For future books, Wilcock should be replaced by a professional narrator, and the books need a tight editing to keep the information on the page relevant to the overall themes of the book. Finally, I only got through the book by playing it at double-speed on the iPod. That made his 1001 excited emphatic moments sound less immature.
I look forward to Wilcock's future books. He's worth reading and chases the truth.
Fifty years from now, only a few books about the JFK assassination will be remembered. One is Mark Lane's Rush To Judgment. Another is Crossfire, by Jim Marrs. Now we have maybe the best I've seen, JFK And The Unspeakable.
James Douglass provides the context needed to understand why the assassins of JFK would take the monumental risk of killing a U.S. President, then running a cover-up for decades. President Kennedy entered office as a cold warrior, but then he turned away from the Cold War. His nuclear test ban treaty was just a taste of the changes JFK envisioned. He was already starting a Vietnam withdrawal and was having secret communications with the Soviet Union and Cuba. The military-industrial-intelligence complex was threatened by a second JFK term, they felt double-crossed, so they killed him. They plotted a public assassination because it would send a message to anybody else who was thinking about crossing them. One result of the assassination is our permanent state of war in 2011.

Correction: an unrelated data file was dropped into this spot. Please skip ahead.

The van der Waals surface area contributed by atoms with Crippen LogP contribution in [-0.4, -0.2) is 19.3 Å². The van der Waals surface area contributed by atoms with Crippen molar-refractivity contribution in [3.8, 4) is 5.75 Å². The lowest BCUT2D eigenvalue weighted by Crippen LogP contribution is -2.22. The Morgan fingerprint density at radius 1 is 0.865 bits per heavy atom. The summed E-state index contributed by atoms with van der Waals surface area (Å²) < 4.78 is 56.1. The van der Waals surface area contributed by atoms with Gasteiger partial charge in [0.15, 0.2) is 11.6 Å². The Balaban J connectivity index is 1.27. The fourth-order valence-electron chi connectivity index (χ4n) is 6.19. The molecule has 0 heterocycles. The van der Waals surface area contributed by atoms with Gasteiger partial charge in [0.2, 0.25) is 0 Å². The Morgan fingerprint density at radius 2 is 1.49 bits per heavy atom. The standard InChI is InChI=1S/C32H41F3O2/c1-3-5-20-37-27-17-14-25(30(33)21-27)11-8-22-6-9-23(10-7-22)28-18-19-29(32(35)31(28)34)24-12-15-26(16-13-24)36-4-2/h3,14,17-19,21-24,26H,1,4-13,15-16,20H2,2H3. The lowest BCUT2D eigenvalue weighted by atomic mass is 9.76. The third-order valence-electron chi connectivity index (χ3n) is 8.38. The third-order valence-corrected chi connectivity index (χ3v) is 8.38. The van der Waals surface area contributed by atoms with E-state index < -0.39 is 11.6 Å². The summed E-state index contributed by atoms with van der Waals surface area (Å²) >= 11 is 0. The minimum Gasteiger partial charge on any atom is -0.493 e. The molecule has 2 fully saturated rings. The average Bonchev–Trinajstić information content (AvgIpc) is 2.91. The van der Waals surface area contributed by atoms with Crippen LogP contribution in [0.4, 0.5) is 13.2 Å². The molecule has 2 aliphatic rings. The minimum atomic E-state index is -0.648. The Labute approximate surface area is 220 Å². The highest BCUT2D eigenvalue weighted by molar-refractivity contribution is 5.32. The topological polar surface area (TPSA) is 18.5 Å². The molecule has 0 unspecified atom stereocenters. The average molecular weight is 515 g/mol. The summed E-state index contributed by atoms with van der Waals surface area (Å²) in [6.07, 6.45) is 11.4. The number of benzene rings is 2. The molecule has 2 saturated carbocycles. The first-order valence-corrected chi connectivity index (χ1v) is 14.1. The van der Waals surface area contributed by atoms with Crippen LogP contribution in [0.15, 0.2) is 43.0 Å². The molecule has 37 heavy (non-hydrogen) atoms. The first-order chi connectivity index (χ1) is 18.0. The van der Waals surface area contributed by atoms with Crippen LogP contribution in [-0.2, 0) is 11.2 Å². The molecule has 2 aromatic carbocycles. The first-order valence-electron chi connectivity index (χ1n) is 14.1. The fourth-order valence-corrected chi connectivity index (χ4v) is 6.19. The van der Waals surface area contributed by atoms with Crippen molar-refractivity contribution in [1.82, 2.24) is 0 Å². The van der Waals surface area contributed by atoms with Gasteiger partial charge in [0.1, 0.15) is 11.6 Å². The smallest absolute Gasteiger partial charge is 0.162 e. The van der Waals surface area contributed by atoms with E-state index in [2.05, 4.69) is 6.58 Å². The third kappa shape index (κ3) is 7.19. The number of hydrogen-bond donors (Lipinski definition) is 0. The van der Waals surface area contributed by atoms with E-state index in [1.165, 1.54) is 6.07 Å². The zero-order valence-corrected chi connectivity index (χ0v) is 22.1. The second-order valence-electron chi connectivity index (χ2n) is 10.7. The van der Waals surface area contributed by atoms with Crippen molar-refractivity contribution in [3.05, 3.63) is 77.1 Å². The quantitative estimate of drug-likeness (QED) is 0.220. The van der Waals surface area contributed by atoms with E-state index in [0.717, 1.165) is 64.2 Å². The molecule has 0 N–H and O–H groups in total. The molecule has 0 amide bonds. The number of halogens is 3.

Only a third of the book is about the assassination, but Douglass shows us enough. We see how the intelligence operative Lee Harvey Oswald was set up as the patsy. We observe the beginning of the cover-up. Douglass presents enough evidence to make his case, but he doesn't mire us in "assassination minutiae" which would disturb the clarity of his presentation.
The narration is what I call "transparent." If you've ever seen a movie and never noticed the music, the music was having its effect without being conspicuous. The narration by Pete Larkin is not a "performance," it's a clean transmission of the book to the listener, well done.
The best audiobook I've listened to in a long time.
When Robert Altman died a few years ago, it put into doubt the book that he and Mitchell Zuckoff had been working on. It's hard, however, to imagine how their collaboration could be better than this. Robert Altman's discussions of his movie career are included throughout, but the observations by the other narrators make this audiobook better than the book could be.